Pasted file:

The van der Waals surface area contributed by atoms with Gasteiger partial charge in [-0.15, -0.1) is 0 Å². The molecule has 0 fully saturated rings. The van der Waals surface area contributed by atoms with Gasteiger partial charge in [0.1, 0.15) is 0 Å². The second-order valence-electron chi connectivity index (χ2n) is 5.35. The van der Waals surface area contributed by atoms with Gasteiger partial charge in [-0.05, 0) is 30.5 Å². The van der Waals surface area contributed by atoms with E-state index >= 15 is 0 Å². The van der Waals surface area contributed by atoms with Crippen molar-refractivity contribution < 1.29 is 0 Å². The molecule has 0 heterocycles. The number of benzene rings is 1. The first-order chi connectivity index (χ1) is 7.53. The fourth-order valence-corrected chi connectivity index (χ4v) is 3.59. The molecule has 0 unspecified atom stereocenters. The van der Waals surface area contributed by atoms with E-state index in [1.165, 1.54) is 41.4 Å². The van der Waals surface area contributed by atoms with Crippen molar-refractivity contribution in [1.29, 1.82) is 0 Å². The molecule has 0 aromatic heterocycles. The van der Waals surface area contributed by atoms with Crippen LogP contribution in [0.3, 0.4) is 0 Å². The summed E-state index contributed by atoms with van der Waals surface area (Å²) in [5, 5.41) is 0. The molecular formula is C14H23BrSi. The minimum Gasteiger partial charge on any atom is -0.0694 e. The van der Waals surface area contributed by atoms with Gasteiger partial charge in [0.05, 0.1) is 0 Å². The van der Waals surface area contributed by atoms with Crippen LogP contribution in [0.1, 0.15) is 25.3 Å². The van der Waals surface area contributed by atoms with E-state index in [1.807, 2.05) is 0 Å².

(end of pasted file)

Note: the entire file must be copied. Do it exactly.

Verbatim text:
The van der Waals surface area contributed by atoms with Gasteiger partial charge in [-0.15, -0.1) is 0 Å². The molecule has 0 fully saturated rings. The van der Waals surface area contributed by atoms with Gasteiger partial charge in [0.1, 0.15) is 0 Å². The second-order valence-electron chi connectivity index (χ2n) is 5.35. The van der Waals surface area contributed by atoms with Gasteiger partial charge in [-0.05, 0) is 30.5 Å². The van der Waals surface area contributed by atoms with E-state index >= 15 is 0 Å². The van der Waals surface area contributed by atoms with Crippen molar-refractivity contribution < 1.29 is 0 Å². The molecule has 0 heterocycles. The number of benzene rings is 1. The first-order chi connectivity index (χ1) is 7.53. The fourth-order valence-corrected chi connectivity index (χ4v) is 3.59. The molecule has 0 unspecified atom stereocenters. The van der Waals surface area contributed by atoms with E-state index in [1.165, 1.54) is 41.4 Å². The van der Waals surface area contributed by atoms with Crippen molar-refractivity contribution in [1.29, 1.82) is 0 Å². The molecule has 0 aromatic heterocycles. The van der Waals surface area contributed by atoms with Crippen LogP contribution in [0.3, 0.4) is 0 Å². The summed E-state index contributed by atoms with van der Waals surface area (Å²) in [5, 5.41) is 0. The molecular formula is C14H23BrSi. The minimum Gasteiger partial charge on any atom is -0.0694 e. The van der Waals surface area contributed by atoms with Gasteiger partial charge in [0.05, 0.1) is 0 Å². The van der Waals surface area contributed by atoms with Crippen LogP contribution in [0.1, 0.15) is 25.3 Å². The van der Waals surface area contributed by atoms with E-state index in [1.807, 2.05) is 0 Å².